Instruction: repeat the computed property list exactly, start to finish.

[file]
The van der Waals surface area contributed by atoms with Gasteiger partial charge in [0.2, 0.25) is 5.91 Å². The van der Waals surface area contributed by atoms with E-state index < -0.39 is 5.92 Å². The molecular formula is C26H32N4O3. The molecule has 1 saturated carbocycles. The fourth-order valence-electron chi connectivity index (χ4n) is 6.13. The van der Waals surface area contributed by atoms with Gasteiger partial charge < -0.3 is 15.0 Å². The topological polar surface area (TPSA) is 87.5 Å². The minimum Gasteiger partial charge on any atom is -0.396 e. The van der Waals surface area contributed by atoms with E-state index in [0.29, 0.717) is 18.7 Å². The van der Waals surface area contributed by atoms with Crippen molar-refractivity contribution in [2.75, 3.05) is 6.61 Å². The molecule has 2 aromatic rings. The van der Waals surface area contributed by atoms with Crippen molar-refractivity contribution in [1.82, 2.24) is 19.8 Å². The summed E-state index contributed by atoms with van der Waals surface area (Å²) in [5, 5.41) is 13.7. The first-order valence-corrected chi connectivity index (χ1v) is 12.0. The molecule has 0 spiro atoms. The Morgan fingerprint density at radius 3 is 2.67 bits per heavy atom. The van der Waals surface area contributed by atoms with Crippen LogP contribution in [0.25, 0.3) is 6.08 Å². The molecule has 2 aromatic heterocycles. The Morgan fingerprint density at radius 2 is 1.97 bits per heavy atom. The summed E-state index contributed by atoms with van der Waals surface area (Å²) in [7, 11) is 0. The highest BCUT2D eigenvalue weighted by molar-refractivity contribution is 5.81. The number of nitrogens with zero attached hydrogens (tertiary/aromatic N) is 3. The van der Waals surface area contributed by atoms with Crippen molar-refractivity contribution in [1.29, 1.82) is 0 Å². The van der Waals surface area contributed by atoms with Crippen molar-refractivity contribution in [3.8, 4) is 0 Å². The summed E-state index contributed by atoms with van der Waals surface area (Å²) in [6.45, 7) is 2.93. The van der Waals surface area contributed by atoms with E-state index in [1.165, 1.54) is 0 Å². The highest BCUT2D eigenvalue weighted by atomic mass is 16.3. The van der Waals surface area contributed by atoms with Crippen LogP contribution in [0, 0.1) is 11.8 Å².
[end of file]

The van der Waals surface area contributed by atoms with Gasteiger partial charge in [0.2, 0.25) is 5.91 Å². The van der Waals surface area contributed by atoms with E-state index < -0.39 is 5.92 Å². The molecular formula is C26H32N4O3. The molecule has 1 saturated carbocycles. The fourth-order valence-electron chi connectivity index (χ4n) is 6.13. The van der Waals surface area contributed by atoms with Gasteiger partial charge < -0.3 is 15.0 Å². The topological polar surface area (TPSA) is 87.5 Å². The minimum Gasteiger partial charge on any atom is -0.396 e. The van der Waals surface area contributed by atoms with E-state index in [0.29, 0.717) is 18.7 Å². The van der Waals surface area contributed by atoms with Crippen molar-refractivity contribution in [2.75, 3.05) is 6.61 Å². The molecule has 2 aromatic rings. The van der Waals surface area contributed by atoms with Crippen molar-refractivity contribution in [1.82, 2.24) is 19.8 Å². The summed E-state index contributed by atoms with van der Waals surface area (Å²) in [5, 5.41) is 13.7. The first-order valence-corrected chi connectivity index (χ1v) is 12.0. The molecule has 0 spiro atoms. The Morgan fingerprint density at radius 3 is 2.67 bits per heavy atom. The van der Waals surface area contributed by atoms with Crippen LogP contribution in [0.25, 0.3) is 6.08 Å². The molecule has 2 aromatic heterocycles. The Morgan fingerprint density at radius 2 is 1.97 bits per heavy atom. The summed E-state index contributed by atoms with van der Waals surface area (Å²) in [7, 11) is 0. The highest BCUT2D eigenvalue weighted by molar-refractivity contribution is 5.81. The number of nitrogens with zero attached hydrogens (tertiary/aromatic N) is 3. The van der Waals surface area contributed by atoms with Crippen molar-refractivity contribution in [1.29, 1.82) is 0 Å². The van der Waals surface area contributed by atoms with Crippen molar-refractivity contribution in [3.8, 4) is 0 Å². The summed E-state index contributed by atoms with van der Waals surface area (Å²) in [6.45, 7) is 2.93. The van der Waals surface area contributed by atoms with E-state index in [1.165, 1.54) is 0 Å². The highest BCUT2D eigenvalue weighted by atomic mass is 16.3. The van der Waals surface area contributed by atoms with Crippen LogP contribution in [0, 0.1) is 11.8 Å².